Peter Cincotti

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Peter Cincotti

Birdland, NYC, November 11,2021

Reviewed by Ron Forman

Peer Cincotti

I first became aware of Peter Cincotti in 2003 when his first CD, produced By Phil Ramone, reached No. 1 on the Billboard Jazz charts. It has taken me 18 years since I purchased that CD to see Cincotti perform live. I waited too long. Cincotti is a very personable performer with a big voice.

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He is an excellent pianist, whose solo turns frequently drew applause. This show at Birdland featured a nice mix of old and new songs, including two of his own compositions. As a true jazz artist, each performance of a familiar song was done in Cincotti’s unique style. He is backed by a trio that really rocks and he gave each member an opportunity to do solos.

The show opened with a recording of Milton Berle reciting lyrics, which I did not know existed, to Scott Joplin’s “The Entertainer.” This led into a very lively performance of the piece, showing off Cincotti’s vocal power and wonderful ability to play ragtime. He then stood up from the piano to perform a very moving “Heart of the City,” a song he composed during the pandemic. He pounded the piano and belted “The Killer” in a rousing tribute to Jerry Lee Lewis that had the late-show crowd really rocking. He told the interesting story of working with the legendary Ramone, as a Columbia student, to produce his debut album. He then did his unique interpretation of “Sway,” a song included in that album. His trio left him alone on stage with just his piano as he told a very touching story about his father dying the very day of his first gig at age 13, before debuting another of his compositions, “Ghost of My Father.” He played a super-fast piano solo à la Fats Waller on Waller’s “Ain’t Misbehaving.” Cincotti closed with a very different but really enjoyable rocking version of “New York State of Mind.” After the applause died down he returned to the stage for his encore, “St. Louis Blues,” featuring lengthy solos by each of the musicians.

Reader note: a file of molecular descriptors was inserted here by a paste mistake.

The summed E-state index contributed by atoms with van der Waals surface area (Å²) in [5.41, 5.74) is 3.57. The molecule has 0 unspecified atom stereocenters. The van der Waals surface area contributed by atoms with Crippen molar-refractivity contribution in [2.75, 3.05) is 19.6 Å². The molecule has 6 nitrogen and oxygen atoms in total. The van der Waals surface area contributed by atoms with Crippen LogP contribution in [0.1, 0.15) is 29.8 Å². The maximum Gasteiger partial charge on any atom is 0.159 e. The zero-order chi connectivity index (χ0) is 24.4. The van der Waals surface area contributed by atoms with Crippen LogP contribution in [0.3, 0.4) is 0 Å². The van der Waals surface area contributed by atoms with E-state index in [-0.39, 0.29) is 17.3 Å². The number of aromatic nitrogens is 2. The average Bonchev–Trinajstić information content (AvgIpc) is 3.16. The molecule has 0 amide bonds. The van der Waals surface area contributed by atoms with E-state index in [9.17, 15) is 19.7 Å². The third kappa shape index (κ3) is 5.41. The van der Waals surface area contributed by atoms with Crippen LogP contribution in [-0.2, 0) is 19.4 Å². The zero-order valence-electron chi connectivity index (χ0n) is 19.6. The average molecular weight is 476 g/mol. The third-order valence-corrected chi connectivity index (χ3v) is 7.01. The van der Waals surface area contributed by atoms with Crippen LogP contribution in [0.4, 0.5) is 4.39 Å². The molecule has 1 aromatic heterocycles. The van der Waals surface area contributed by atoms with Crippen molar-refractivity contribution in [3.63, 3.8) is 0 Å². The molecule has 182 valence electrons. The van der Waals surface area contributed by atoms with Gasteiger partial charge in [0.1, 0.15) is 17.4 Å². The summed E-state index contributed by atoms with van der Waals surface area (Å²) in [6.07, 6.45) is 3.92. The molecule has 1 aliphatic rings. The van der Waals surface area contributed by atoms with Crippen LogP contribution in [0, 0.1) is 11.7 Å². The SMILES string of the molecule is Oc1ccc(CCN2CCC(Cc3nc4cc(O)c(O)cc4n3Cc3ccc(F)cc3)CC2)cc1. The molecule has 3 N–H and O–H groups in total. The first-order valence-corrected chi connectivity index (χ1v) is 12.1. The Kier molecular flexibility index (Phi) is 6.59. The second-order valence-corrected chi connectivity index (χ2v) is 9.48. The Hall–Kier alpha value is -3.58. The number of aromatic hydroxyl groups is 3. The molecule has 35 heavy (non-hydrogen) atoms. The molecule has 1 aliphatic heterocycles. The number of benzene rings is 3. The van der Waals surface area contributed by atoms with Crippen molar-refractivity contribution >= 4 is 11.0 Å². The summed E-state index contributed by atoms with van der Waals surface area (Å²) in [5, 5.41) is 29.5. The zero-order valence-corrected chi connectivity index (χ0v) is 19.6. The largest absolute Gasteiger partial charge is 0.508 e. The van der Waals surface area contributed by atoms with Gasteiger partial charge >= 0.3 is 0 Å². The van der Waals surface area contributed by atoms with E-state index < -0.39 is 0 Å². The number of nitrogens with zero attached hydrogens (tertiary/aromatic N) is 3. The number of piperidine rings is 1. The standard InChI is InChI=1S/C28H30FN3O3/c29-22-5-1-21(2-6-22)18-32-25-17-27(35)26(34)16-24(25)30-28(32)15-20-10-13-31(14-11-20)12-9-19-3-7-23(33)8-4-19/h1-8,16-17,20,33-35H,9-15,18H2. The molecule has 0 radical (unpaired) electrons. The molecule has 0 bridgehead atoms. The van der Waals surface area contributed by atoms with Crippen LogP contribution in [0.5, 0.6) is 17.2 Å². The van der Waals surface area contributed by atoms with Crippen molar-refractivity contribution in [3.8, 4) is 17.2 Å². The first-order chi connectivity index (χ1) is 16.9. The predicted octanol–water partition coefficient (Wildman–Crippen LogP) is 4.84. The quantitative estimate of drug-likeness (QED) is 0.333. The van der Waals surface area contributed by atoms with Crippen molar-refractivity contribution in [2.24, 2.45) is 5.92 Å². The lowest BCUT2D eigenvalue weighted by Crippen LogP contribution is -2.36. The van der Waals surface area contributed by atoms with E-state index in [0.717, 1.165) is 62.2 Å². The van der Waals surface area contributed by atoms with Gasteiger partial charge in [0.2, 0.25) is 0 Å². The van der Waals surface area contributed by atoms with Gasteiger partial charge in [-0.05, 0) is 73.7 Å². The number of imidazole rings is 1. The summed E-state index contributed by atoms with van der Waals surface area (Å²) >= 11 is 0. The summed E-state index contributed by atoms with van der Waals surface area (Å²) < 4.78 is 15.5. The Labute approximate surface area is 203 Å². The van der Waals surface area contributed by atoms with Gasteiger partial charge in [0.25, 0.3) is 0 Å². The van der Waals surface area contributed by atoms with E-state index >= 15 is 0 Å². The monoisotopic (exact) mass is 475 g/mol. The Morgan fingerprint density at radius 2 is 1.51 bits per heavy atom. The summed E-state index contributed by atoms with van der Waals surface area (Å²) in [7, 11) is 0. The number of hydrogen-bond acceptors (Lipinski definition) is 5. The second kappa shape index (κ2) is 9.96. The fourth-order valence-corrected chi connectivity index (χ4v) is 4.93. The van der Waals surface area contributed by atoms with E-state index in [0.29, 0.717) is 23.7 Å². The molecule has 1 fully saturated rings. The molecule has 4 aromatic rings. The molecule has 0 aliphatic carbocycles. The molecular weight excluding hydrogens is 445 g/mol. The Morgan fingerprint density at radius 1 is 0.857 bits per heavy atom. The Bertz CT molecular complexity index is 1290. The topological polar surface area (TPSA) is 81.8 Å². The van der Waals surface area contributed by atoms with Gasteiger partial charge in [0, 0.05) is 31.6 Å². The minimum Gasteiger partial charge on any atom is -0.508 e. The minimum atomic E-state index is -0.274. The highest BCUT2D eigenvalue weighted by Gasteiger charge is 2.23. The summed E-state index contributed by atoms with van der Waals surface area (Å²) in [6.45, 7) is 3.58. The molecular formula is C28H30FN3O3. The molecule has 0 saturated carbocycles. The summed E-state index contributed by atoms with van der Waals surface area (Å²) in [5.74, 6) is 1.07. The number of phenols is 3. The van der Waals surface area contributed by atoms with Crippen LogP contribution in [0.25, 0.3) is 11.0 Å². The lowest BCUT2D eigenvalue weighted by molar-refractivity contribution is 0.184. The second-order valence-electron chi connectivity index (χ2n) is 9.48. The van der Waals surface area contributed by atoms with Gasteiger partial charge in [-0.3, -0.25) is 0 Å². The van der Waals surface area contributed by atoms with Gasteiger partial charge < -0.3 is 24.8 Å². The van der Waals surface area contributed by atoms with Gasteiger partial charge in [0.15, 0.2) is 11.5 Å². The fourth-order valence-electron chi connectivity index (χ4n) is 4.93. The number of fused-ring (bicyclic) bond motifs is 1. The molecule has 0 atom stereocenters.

Ron Forman

Ron Forman has been a Mathematics Professor at Kingsborough Community College for 45 years. In that time, he has managed to branch out in many different areas. From 1977 to 1994 he was co-owner of Comics Unlimited, the third largest comic book distribution company in the USA. In 1999,after a lifetime of secretly wanting to do a radio program, he began his weekly Sweet Sounds program on WKRB 90.3 FM, dedicated to keeping the music of the Great American Songbook alive and accessible. This introduced him to the world of cabaret, which led to his position as a reviewer for Cabaret Scenes.